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EurekAlert! Supports Science Communications
In support of best practices in science communications, AAAS and its science news website, EurekAlert!, recently gave 200 public information officers in the Washington, DC, area a chance to hear words of wisdom from seasoned news and public information professionals.
The event was held November 12 at the National Press Club, and the reporters, in particular, got right to the point.
"Tell your story in 30 seconds or less," said Bill Harwood, space consultant, CBS News. Christy Feig, senior producer, CNN Medical News told the PIOs to do their research before making the call"Who is the audience, what is the impact, how many people will this effect, what is unique about this?" Nils Bruzelius, deputy national editor for science, The Washington Post, suggested that the audience consider the big picture, and learn to recognize a "hot" story. Glenn O'Neal, assignment editor, USA Today, said he wants to know whether a proposed story idea would have a direct impact on the way people live. Alicia Ault, a freelancer who has written for Reuters, Wired, and The New York Times told the PIOs to learn to identify trends in science and technology. And the one piece of advice they all had was: Provide visualsparticularly if it's something to which the reporter won't have access.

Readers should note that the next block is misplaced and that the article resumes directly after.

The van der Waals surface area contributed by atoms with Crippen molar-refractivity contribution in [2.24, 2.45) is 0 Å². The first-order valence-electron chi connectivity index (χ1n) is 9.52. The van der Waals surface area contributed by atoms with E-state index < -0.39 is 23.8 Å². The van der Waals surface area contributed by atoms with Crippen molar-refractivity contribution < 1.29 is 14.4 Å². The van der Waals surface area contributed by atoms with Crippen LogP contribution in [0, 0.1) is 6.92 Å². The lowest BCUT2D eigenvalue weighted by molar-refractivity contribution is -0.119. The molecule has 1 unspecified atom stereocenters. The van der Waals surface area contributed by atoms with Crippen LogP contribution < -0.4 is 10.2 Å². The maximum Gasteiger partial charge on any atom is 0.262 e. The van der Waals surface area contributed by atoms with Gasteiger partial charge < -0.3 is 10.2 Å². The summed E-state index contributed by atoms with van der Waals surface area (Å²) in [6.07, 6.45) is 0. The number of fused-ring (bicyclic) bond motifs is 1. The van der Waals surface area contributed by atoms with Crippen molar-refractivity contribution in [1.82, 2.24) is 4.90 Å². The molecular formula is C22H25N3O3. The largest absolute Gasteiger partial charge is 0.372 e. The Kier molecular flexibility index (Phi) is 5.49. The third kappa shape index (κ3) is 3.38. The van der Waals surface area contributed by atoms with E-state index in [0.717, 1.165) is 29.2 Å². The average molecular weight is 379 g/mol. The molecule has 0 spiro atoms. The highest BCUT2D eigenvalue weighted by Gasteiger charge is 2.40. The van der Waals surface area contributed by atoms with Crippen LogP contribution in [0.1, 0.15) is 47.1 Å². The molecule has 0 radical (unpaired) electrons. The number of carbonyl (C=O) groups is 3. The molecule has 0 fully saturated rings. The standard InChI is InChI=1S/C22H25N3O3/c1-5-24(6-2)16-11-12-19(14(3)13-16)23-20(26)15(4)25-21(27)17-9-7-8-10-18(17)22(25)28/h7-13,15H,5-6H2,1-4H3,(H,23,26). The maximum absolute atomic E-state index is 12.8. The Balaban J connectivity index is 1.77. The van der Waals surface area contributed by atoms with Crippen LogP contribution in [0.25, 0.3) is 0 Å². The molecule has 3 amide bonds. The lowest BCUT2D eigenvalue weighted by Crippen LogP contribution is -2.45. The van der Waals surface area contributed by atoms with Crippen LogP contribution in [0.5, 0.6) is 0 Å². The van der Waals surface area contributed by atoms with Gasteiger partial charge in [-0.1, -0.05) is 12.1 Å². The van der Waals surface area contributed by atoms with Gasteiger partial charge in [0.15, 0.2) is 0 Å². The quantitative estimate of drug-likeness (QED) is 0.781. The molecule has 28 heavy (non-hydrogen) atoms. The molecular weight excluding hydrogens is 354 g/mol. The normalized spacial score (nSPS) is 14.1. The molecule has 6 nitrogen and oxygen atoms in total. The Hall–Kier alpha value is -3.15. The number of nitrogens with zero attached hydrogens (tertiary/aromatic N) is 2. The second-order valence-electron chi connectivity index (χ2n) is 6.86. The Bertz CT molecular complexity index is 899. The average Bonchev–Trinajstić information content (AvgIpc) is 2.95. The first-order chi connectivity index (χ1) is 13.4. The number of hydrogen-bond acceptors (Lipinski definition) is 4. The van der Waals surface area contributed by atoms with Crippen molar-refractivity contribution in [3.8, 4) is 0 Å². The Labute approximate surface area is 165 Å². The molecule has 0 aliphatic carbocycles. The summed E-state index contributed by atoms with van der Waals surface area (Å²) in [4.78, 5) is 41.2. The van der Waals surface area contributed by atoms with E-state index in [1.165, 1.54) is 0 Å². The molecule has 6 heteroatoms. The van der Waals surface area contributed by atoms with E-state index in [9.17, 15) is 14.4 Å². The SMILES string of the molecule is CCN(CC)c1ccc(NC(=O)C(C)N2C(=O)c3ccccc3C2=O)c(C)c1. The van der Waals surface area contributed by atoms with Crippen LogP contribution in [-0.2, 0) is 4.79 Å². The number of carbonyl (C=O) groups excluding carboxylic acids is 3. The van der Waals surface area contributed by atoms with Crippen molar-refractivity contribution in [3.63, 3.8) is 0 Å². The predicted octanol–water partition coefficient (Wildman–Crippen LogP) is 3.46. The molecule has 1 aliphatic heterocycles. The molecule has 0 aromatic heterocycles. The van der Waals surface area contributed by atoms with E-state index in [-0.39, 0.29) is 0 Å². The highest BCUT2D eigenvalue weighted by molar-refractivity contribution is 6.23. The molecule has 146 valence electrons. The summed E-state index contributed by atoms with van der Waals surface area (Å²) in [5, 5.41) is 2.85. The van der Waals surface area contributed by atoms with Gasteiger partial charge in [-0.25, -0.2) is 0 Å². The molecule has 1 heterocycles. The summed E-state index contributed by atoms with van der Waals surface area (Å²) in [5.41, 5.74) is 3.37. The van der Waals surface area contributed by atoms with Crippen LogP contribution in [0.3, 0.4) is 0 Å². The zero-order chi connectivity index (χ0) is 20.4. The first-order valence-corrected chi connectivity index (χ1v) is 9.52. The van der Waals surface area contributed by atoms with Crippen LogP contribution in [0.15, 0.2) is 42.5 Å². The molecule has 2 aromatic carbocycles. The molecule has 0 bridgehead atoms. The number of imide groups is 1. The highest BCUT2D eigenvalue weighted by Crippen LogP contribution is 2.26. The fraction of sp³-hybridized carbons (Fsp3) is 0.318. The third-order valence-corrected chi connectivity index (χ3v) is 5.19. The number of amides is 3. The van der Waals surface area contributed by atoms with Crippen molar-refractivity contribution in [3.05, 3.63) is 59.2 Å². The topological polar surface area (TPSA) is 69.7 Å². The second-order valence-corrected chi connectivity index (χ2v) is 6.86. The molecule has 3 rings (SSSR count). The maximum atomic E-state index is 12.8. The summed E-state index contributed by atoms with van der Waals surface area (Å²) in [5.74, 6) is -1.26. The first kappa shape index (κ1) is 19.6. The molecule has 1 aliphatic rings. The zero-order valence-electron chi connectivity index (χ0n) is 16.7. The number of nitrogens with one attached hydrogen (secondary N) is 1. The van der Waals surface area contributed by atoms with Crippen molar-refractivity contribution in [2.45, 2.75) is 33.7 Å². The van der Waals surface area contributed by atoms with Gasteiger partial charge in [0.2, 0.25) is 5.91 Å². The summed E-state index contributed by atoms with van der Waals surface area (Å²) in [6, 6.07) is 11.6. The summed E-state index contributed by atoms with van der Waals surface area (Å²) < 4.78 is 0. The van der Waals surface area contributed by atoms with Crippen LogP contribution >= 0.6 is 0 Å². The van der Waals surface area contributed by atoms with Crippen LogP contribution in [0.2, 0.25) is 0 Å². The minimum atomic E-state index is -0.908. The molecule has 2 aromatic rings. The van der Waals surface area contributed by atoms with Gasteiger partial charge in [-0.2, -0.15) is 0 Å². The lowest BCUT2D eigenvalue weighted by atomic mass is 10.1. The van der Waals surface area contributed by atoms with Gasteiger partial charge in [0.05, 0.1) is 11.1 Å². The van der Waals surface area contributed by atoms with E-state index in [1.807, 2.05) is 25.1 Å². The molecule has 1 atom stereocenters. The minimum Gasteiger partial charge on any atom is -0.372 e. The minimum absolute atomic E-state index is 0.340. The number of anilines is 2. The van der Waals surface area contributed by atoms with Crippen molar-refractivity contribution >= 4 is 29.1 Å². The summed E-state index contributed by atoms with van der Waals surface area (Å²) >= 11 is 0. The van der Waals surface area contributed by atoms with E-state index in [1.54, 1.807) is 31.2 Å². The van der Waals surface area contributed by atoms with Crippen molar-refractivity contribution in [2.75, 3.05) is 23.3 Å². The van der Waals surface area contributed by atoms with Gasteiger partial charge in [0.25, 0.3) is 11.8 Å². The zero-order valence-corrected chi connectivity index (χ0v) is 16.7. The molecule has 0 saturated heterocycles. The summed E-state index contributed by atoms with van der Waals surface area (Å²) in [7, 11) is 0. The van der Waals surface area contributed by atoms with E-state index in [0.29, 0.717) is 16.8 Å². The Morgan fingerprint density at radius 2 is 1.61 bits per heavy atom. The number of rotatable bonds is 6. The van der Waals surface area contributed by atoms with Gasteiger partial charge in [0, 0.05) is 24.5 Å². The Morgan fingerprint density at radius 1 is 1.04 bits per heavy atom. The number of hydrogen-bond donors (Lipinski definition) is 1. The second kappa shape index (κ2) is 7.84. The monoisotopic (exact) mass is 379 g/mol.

In his welcoming remarks, Alan I. Leshner, AAAS CEO and executive publisher of its journal, Science, noted that "news people play a key role in disseminating accurate science and technology information to the public." He also described EurekAlert! as having, "a core function between the science community and the public."
This belief was seconded by panelist Curt Suplee, director, Office of Legislative and Public Affairs, National Science Foundation, who said that EurekAlert!, "provides authority and is a filter for credible news." Denise Graveline, communications director for the American Chemical Society, called the site, "a great resource for us."
The event was organized by EurekAlert!, with support from Spectrum Science Public Relations, Washington, D.C. in Washington, D.C. Rea Blakey, media consultant, and award-winning news reporter, formerly with CNN and WJLA-TV, Washington, D.C., filled the role of facilitator.
EurekAlert! is an editorially independent, Web-based service provided by AAAS to disseminate science and technology information through reporters and public information officers to the public. Access to the public information on the site is free, and available to anyone. EurekAlert! also has an embargoed section that provides news in advance of publication to 4,500 reporters, with 52 percent of them outside the United States. The number of international reporters continues to increase. Public access to the site totals more than 250,000 unique visitors each month.
"In 2004, several new features on EurekAlert! will help to meet the needs of the site's growing public and international audiences," said Cathy O'Malley, senior program officer at AAAS. "For example, a marine science portal, a multi-language portal and a module for diseases in the developing world are now under construction with funding from the Vetleson Foundation and the William T. Golden Fund for Program Innovation." O'Malley added, "the existing EurekAlert! experts' database, featuring some 900 experts, is also growing thanks to the Vetlesen Foundation."
Mary Jane Williamson
13 November 2003